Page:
The brokerage industry will always loathe regulation. And it's safe to say brokers weren't raising pints of ale to the announcement in January that Mary Schapiro, head of NASD Regulatory Policy and Oversight, would be taking over for Robert Glauber as chairman of the NASD at the end of the year. One tough cop replaces another. Yeah, cheers.
But with industry experience and a long history of investor protection on her resume, some will no doubt be pleased. Some of the criticism of Glauber during his six-year tenure has been that his largely academic background made him less well suited to run the industry's self-regulator. Before joining the NASD, Schapiro earned her chops as a commissioner at the SEC from 1988 to 1994, and later as chairman of the Commodity Futures Trading Commission.
She joined the NASD in 1996 as president of NASD Regulation and became vice chairman in 2002. As head of NASD Reg, she was the top cop for the brokerage industry. The Reg division writes the rules of conduct for the industry, examines firms for compliance and enforces those rules.
“She is a proven leader and is uniquely qualified to take over as the head of NASD as it continues to execute its vital mission of protecting investors and ensuring market integrity,” said Richard Brueckner, CEO of Pershing, a member of the NASD's Board of Governors, and part of the search committee that chose Schapiro. “I am confident the securities industry will work closely with Mary and support NASD's efforts to make regulation both more efficient and effective,” he says.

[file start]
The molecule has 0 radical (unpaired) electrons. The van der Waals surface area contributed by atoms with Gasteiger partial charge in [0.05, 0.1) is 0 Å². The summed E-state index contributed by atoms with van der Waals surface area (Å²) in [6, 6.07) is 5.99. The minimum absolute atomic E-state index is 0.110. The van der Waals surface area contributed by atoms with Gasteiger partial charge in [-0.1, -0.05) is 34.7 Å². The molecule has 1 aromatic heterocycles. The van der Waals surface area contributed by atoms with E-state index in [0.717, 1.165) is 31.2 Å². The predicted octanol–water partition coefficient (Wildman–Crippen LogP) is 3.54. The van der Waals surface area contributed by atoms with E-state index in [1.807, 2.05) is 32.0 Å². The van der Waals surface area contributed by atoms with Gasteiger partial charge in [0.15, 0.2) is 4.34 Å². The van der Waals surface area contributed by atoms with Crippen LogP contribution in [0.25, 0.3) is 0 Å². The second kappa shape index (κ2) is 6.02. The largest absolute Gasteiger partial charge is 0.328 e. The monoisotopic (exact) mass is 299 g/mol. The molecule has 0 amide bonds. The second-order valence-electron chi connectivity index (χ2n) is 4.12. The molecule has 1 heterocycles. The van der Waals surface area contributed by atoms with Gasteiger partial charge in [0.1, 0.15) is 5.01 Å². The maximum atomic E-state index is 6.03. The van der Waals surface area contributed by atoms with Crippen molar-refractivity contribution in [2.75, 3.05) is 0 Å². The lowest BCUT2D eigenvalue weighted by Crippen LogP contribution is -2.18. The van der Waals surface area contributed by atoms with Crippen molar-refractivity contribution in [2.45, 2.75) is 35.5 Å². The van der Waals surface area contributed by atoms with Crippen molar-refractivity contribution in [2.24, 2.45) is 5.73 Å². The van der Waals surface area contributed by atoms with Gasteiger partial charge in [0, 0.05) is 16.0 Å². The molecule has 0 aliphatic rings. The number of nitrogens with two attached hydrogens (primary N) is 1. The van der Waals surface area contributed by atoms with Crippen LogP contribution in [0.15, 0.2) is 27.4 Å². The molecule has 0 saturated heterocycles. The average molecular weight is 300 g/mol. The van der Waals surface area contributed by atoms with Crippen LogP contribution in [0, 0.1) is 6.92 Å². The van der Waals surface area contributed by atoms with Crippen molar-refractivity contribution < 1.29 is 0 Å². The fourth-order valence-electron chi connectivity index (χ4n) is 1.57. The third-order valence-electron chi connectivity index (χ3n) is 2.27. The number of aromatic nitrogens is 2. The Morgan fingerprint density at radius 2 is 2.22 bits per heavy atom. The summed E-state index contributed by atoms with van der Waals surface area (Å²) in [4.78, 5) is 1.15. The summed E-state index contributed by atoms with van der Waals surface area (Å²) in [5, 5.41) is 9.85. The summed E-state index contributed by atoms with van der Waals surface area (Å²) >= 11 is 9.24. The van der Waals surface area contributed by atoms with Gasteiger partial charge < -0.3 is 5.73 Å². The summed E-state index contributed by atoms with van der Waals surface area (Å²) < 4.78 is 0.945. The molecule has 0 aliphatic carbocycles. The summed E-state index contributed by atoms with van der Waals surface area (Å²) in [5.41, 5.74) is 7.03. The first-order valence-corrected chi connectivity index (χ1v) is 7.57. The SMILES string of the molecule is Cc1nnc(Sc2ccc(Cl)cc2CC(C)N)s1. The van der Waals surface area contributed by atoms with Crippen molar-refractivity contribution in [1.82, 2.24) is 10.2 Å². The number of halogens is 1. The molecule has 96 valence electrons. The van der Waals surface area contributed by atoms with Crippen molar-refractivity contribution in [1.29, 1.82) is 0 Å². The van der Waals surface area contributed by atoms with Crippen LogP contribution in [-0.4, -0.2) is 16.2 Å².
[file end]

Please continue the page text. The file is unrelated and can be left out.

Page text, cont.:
Others hope Schapiro will communicate the NASD's agenda clearly to members in the future, as regulation undoubtedly continues to be tough on firms. Bill Singer, a securities attorney and columnist for Registered Rep., says she's got the skills to be a good ambassador: “As my grandmother used to say, 'You were given two ears and one mouth so you can listen more and talk less.' That's Mary,” he says.